Professor Dr Ing Eberan-Eberhorst was born Robert Eberan von Eberhorst on 23 October 1902 in Vienna, but the family shortened its name when the nobility was abolished in Austria in 1918. He studied at the Vienna Technical University until in 1927 he joined the Institute for Automotive Engineering at Dresden Technical University as an assistant. In 1933 Dr Ferdinand Porsche persuaded him to join Auto Union as Head of Experimental Work in the racing department.
The design of the Auto Union Silver Arrow Type D (1938/1939) was his work. With a swept volume of three litres in accordance with the then F1, the supercharged V12 rear-mounted engine could develop 480 bhp which obviously contributed to the Grand Prix victories of Tazio Nuvolari and Hermann Müller. Eberhorst was heavily involved in the initial testing of each new racing car, developing an on-board recording instrument to plot parameters such as car speed, engine speed, gear change and braking points. He gained his doctorate in 1940 and from 1941 was appointed to a full professorship at Dresden Technical University.
During WW2 he was involved in the design of the Tiger tank and initial testing of the V1/V2 rockets. In 1947, in an old sawmill in Gmünd, Austria, Ferdinand Porsche’s son Ferry and Eberhorst started work on project 356, which evolved into the famous Porsche 356 sports car.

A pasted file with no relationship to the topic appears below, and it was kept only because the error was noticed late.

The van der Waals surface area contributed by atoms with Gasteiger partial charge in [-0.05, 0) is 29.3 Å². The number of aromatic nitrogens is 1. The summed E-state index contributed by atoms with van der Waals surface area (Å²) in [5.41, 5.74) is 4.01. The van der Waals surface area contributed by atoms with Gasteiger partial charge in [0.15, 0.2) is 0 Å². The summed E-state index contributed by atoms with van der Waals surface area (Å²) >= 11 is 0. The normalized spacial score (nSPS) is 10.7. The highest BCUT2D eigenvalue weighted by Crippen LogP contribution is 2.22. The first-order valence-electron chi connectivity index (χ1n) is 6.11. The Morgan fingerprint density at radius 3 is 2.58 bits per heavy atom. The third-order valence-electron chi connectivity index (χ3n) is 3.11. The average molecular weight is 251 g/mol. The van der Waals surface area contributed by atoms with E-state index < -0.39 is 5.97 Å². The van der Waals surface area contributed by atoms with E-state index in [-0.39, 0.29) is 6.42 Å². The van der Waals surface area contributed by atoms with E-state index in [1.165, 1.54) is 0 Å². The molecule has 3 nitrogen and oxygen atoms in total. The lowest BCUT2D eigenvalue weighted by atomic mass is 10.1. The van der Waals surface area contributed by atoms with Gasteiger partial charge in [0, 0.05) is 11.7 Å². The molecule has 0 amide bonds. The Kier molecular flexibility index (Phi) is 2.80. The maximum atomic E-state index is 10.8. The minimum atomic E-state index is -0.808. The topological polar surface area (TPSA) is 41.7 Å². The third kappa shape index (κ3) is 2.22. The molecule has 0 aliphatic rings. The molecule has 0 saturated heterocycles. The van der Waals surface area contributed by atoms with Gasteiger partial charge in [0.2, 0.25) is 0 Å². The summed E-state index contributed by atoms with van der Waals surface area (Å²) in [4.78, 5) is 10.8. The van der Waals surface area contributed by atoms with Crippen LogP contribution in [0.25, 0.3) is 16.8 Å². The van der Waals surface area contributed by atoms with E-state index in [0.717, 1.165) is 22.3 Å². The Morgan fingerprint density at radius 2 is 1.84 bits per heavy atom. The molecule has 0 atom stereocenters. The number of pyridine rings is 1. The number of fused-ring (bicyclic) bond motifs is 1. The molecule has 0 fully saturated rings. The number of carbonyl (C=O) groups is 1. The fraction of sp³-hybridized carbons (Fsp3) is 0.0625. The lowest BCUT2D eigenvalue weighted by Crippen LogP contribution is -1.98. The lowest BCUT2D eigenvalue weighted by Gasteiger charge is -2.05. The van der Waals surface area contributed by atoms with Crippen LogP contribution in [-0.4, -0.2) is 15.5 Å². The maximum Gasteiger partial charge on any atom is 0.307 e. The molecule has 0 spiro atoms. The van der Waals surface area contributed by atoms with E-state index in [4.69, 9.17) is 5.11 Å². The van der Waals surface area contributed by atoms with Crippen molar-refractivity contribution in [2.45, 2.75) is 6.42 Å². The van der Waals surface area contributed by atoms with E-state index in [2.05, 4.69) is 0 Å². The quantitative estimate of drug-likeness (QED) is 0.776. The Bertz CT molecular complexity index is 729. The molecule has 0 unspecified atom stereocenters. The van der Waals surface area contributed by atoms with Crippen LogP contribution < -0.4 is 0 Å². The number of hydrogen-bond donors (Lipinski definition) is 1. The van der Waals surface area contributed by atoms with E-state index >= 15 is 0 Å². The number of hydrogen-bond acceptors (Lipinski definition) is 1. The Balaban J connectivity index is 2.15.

After WW2 the Italian Piero Dusio decided to build racing cars, bringing in the engineers Dante Giacosa and Giovonni Savonuzzi from Fiat and Piero Taruffi to manage the racing team. When it was time to attack the GP circuits, Carlo Abarth and Robert Eberan-Eberhorst were employed. This project went sour when the designers proposed a flat 12 four-cam engine with the possibility of supercharging and even four-wheel drive plus Eberhorst’s usual requirements for proper jigs, test-beds and tooling; his view was that races are better lost on the test-beds then they can be won on the tracks.
Eberhorst was by now recognised as one of the world's premiere racing car design theorists, so in 1949 he moved to Dunstable, where he worked for ERA on the Jowett Jupiter chassis, and then in 1950 to Aston Martin to design a pure sports-racing car, the DB3, his brief being to produce a car that would be quick enough to give the 2.6-litre straight six a chance of outright wins. Whilst at Aston Martin Eberhorst published an article in the Automobile Engineer entitled “Roll Angles”. This theoretical study followed Maurice Olley’s paper “Road Manners of the Modern Car” and established ex-Rolls-Royce engineer Olley and Eberhorst as two of only a handful of engineers capable of mathematically defining the essential factors in car handling. Eberhorst’s contribution was to show how the several constants in Olley’s complex equations could be established experimentally.
In 1953 Eberhorst returned to Germany as General Manager for Technical Development at a reviving Auto Union. In 1956 he moved to the Battelle Institute in Frankfurt as Head of Mechanical Engineering and four years later he took over responsibility for the Combustion Engines and Automotive Engineering Institute at Vienna University. He retired from there in 1965 although continuing to author important technical papers. He died in 1982 in his native Vienna.